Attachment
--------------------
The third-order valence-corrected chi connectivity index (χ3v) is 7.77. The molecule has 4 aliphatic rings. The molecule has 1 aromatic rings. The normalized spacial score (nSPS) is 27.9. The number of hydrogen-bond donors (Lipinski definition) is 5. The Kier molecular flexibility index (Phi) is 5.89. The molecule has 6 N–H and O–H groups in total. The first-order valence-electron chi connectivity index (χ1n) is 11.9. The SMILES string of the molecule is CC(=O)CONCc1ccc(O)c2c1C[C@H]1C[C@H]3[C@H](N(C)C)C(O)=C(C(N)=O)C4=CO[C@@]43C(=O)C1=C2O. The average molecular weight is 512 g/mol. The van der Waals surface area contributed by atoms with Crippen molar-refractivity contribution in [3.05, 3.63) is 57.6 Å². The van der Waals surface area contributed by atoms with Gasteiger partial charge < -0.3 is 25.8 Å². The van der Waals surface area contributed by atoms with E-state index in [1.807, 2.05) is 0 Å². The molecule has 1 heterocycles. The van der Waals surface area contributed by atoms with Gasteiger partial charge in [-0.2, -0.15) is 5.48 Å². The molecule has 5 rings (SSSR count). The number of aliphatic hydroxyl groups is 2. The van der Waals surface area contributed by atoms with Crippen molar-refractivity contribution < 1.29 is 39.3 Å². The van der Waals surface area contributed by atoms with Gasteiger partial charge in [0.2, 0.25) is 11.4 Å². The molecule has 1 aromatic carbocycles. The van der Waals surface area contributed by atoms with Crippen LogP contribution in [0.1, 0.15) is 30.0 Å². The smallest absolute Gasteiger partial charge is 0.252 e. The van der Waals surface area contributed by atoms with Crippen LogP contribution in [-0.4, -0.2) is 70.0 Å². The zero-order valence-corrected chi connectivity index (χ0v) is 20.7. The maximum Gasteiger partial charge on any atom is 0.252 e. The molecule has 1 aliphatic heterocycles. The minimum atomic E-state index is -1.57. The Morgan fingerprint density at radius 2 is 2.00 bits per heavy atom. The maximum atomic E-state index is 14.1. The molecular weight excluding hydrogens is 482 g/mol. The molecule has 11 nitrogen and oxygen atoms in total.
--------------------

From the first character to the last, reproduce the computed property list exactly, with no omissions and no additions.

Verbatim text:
The third-order valence-corrected chi connectivity index (χ3v) is 7.77. The molecule has 4 aliphatic rings. The molecule has 1 aromatic rings. The normalized spacial score (nSPS) is 27.9. The number of hydrogen-bond donors (Lipinski definition) is 5. The Kier molecular flexibility index (Phi) is 5.89. The molecule has 6 N–H and O–H groups in total. The first-order valence-electron chi connectivity index (χ1n) is 11.9. The SMILES string of the molecule is CC(=O)CONCc1ccc(O)c2c1C[C@H]1C[C@H]3[C@H](N(C)C)C(O)=C(C(N)=O)C4=CO[C@@]43C(=O)C1=C2O. The average molecular weight is 512 g/mol. The van der Waals surface area contributed by atoms with Crippen molar-refractivity contribution in [3.05, 3.63) is 57.6 Å². The van der Waals surface area contributed by atoms with Gasteiger partial charge < -0.3 is 25.8 Å². The van der Waals surface area contributed by atoms with E-state index in [1.807, 2.05) is 0 Å². The molecule has 1 heterocycles. The van der Waals surface area contributed by atoms with Gasteiger partial charge in [-0.2, -0.15) is 5.48 Å². The molecule has 5 rings (SSSR count). The number of aliphatic hydroxyl groups is 2. The van der Waals surface area contributed by atoms with Crippen molar-refractivity contribution < 1.29 is 39.3 Å². The van der Waals surface area contributed by atoms with Gasteiger partial charge in [0.2, 0.25) is 11.4 Å². The molecule has 1 aromatic carbocycles. The van der Waals surface area contributed by atoms with Crippen LogP contribution in [0.1, 0.15) is 30.0 Å². The smallest absolute Gasteiger partial charge is 0.252 e. The van der Waals surface area contributed by atoms with Crippen LogP contribution in [-0.4, -0.2) is 70.0 Å². The zero-order valence-corrected chi connectivity index (χ0v) is 20.7. The maximum Gasteiger partial charge on any atom is 0.252 e. The molecule has 1 aliphatic heterocycles. The minimum atomic E-state index is -1.57. The Morgan fingerprint density at radius 2 is 2.00 bits per heavy atom. The maximum atomic E-state index is 14.1. The molecular weight excluding hydrogens is 482 g/mol. The molecule has 11 nitrogen and oxygen atoms in total.